In the land that used to be Transylvania, there is a remote village called Sapanta that is famous for its cemetery. It’s not a sad place with dying flowers on weathered gray tombstones; rather, it’s called the Merry Cemetery because of its colorful crosses, its atmosphere of fun, the down-to-earth or realistic verses to be found here, and its hand-painted depictions of the deceased.
In Sapanta’s cemetery, the stories of the deceased are told in pictures and words. The custom was started by Stan Ioan Patras, who made his first cross in 1935, working out of a small wooden hut on the grounds. By the time he died in 1977 he had told the story of 800 villagers’ lives and deaths.
As Christine Popp of The New York Times says: “Everyone from the local barber, lumberjack, shepherd and gamekeeper to the village drunk are kept alive through carved and brightly painted pictures and earthy, sometimes witty, epitaphs.”
The oak crosses have little roofs, with a central image of the deceased, and stand about five feet high. Patras used colors that have meaning in the surrounding geometric patterns: the blue background signified hope and freedom, while yellow stood for fertility, green stood for life, red for passion, and black for unexpected or early death.
The colors also tell the story of the person’s life. More red means he or she had a passion for life while yellow would mean many progeny. Patras felt a need to continue the tradition he started even after his own death, so took on apprentices to teach them the ins and outs of making the Merry Cemetery crosses.
The images often showed the people going about their daily lives: a 12-year-old at a loom, a man on a tractor, a woman beating a carpet, a teacher sitting at his desk. Earlier there were pictures of horses pulling carts, and as time went on, more and more cars and trucks appeared in the images. The content of the images was always related to the individual portrayed in the cross in some way.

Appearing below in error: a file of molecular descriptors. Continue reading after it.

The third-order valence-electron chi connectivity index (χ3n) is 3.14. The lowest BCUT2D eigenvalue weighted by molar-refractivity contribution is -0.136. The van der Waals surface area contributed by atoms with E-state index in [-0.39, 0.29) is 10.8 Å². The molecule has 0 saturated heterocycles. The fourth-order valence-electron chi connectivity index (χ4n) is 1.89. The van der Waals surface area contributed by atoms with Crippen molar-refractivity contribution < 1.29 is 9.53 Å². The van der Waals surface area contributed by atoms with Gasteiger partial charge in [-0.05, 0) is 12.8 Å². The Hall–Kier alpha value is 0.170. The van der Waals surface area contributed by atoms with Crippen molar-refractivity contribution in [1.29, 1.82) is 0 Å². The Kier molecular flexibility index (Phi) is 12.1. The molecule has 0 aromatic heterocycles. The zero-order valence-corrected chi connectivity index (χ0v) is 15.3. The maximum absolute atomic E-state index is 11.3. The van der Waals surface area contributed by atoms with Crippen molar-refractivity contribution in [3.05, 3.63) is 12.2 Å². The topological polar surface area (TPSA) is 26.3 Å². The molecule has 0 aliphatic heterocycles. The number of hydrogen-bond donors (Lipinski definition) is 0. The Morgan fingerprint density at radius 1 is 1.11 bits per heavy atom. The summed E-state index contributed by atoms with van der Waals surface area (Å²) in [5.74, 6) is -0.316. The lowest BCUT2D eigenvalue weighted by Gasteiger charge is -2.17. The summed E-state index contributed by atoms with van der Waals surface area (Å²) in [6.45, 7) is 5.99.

Nowadays, the village has approximately 10 deaths a year, and Dimitru Pop, an apprentice of Patras, continues the work. The art is still hand-carved and painted, and epitaphs are still written to chime with the people who are laid to rest.
The following translation of an epitaph is Patras’ own:
Since I was a little boy
I was known as Stan Ioan Pătraş
Listen to me, fellows
There are no lies in what I am going to say
All along my life
I meant no harm to anyone
But did good as much as I could
To anyone who asked
Oh, my poor World
Because It was hard living in it
And there are some humorous epitaphs, too:
“Underneath this heavy cross. Lies my mother in law poor… Try not to wake her up. For if she comes back home. She’ll bite my head off.”
…Now I will tell you a good one
I kind of liked the plum ţuica
With my friends at the pub
I used to forget what I came for
Atlas Obscura points out that even supposed secrets and vices made it into the epitaphs, quoting one: “”Ioan Toaderu loved horses. One more thing he loved very much. To sit at a table in a bar. Next to someone else’s wife.” The deceased town drunk has a grave showing a black skeleton dragging him down while he swigs from a bottle, noted in his epitaph as “real poison”.”
Certainly not your typical cemetery or selection of epitaphs – but ones that truly celebrate the person, flaws and all.